As an eyeglass restoration facility, we see eyewear from the truly antique Civil war era, to the vintage classics of the 1920s & 1930s and on to the pre-war and post-war classics. Plastic, and the restoration of plastic is an art form in and of itself. There are more than a dozen “plastics” that have been used over the decades, and they differ tremendously in their characteristics and problems.
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Your specific question regarding the “white” patches on plastic can originate in a half a dozen different manners, each of which can fortunately be restored, but you must know what you are working with and how to fix it. Testing chemicals are available, but are impractical and dangerous for the one-time owner-user.
Let us simplify our range and begin with the pre-war plastic frames. Prior to polymer plastics, like nylon, the pre-war frames were predominantly Catlin or Bakelite, which were the “new” synthetic alternatives to celluloid, an organic material used to make movie film. To tell them apart you would take a clean white cloth, spray a small amount of 409 cleaner on the frame, and rub it against the cloth. If there is no reaction, it is Catlin…if there is a yellow reaction, it is Bakelite.
The white patches are typically a result of the salt in perspiration leeching out the transient dyes used in Bakelite. This can be re-dyed using a matching dye such as some of those used on shoe leather, but pre-testing for compatibility is a must. All dyes are carried in a vehicle. All vehicles are potentially solvents of your eyeglass frame.
In the case of Catlin, the color is embedded in the matrix of the material, and the “white ” patch is usually the thin surface color sheet wearing through to the base color underneath. These are best touched up with a surface color of acrylic enamel, followed by a clear coat to match the surface sheen. In all cases, the vehicle that carries the dye or the finish coat must be tested in a small obscure spot to determine if the chemistry will adversely effect the frame body.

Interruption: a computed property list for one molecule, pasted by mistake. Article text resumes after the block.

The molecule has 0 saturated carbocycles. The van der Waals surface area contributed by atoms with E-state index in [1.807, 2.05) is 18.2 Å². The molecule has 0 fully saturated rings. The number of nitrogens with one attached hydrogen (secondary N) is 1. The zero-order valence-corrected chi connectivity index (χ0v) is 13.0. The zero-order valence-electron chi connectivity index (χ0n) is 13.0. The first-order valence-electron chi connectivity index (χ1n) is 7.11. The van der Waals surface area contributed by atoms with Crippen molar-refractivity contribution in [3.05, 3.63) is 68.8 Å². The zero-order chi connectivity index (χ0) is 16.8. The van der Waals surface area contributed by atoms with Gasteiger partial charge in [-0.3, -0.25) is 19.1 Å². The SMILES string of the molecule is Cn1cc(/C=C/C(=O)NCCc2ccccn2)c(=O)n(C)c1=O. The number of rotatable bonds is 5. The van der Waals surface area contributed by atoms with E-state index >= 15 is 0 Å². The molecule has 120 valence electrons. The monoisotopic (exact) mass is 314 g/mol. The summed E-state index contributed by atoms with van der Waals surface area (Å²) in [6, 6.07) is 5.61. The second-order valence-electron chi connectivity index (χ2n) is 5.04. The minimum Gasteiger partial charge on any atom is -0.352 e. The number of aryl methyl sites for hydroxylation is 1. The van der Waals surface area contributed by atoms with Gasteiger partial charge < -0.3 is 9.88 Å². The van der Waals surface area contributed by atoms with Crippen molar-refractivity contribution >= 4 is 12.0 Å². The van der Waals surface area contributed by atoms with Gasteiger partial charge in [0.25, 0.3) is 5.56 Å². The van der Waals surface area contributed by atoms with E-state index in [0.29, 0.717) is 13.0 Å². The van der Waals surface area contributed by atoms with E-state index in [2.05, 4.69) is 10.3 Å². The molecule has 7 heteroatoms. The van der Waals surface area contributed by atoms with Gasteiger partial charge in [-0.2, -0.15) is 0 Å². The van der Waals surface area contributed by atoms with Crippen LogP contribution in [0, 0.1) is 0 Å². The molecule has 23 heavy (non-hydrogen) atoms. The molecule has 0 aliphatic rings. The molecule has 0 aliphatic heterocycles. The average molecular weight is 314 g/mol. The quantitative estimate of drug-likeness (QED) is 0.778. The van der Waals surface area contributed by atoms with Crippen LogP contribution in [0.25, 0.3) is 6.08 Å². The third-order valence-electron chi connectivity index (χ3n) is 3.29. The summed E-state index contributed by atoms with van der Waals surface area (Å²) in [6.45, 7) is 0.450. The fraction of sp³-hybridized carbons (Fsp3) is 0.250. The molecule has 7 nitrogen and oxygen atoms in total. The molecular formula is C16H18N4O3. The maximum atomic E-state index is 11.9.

Keep in mind that many plastic frames were clear-coated with a finishing coating that may be the origin of the white patches you see as the top coat succumbs to UV and body acids. These are generalities, and manufacturing variants will not always fall in these two categories. The post war plastics are far more varied, but again, the first thing to determine is whether the base material is colored all the way through, or if the surface skin is the color, and it has worn through.
A common post war classic example is the Bausch & Lomb Ray Ban Wayfarer. This is a cast colored plastic that tends to get white patches where perspiration salt leeches the color out of the plastic in the area of the temple arm interior flanks towards the tips. This can be restored by dying and surface coating. All the previous warnings apply.
If the frame is post war and is a base neutral color like tan or grey, and then shrunk wrapped with surface color or patterns like leopard or tortoise, you then must use an acrylic enamel to mimic the original color or pattern, followed by a non-interacting clear coat. Clear coats can dry matte, satin or gloss, and will return a uniform surface patina to the frame as well as protecting it from further salt bleaching.
If a collector is determined to enhance their treasures themselves, try experimenting with broken or partial frames that can be found and purchased for little or nothing at flea markets. Cleans used on the frame should never be ammoniated or chlorinated. A baby shampoo is surprisingly effective for cleaning both the frames and lenses, and does not have the solvents or chemicals that can frost certain lenses.
However, in sunglass lenses, the coatings are thin films and should never be exposed to any cleaner in undiluted strength. Eyeglass lens cleaner is another safe liquid to use on both the frame and the lenses, together with a soft cloth. A few lessons with the materials and techniques will go a long way towards your restoration efforts for enhancing your favorite pair. However, if you invest a good deal of money in a truly unique and rare eyeglass frame, you should at least seek an opinion and estimate from a professional before risking damage that can not be undone.
In conclusion we suggest that you establish a good working relationship with a frame restorer wherein you communicate your expectations and intended usage for your frame, as well as acknowledging that you are prepared to invest an appropriate amount of funds per frame to purchase the time and skill the restorer brings to returning your frame to its former appearance. Ask the restorer if they have worked on this particular material and era of eyeglass frame before. Experience is the best assurance you can obtain towards a successful outcome that will allow you to enjoy your wearable art.
-A. Cornell at FRAMEFIXERS.COM Eyeglass Repair. 1-866-372-6339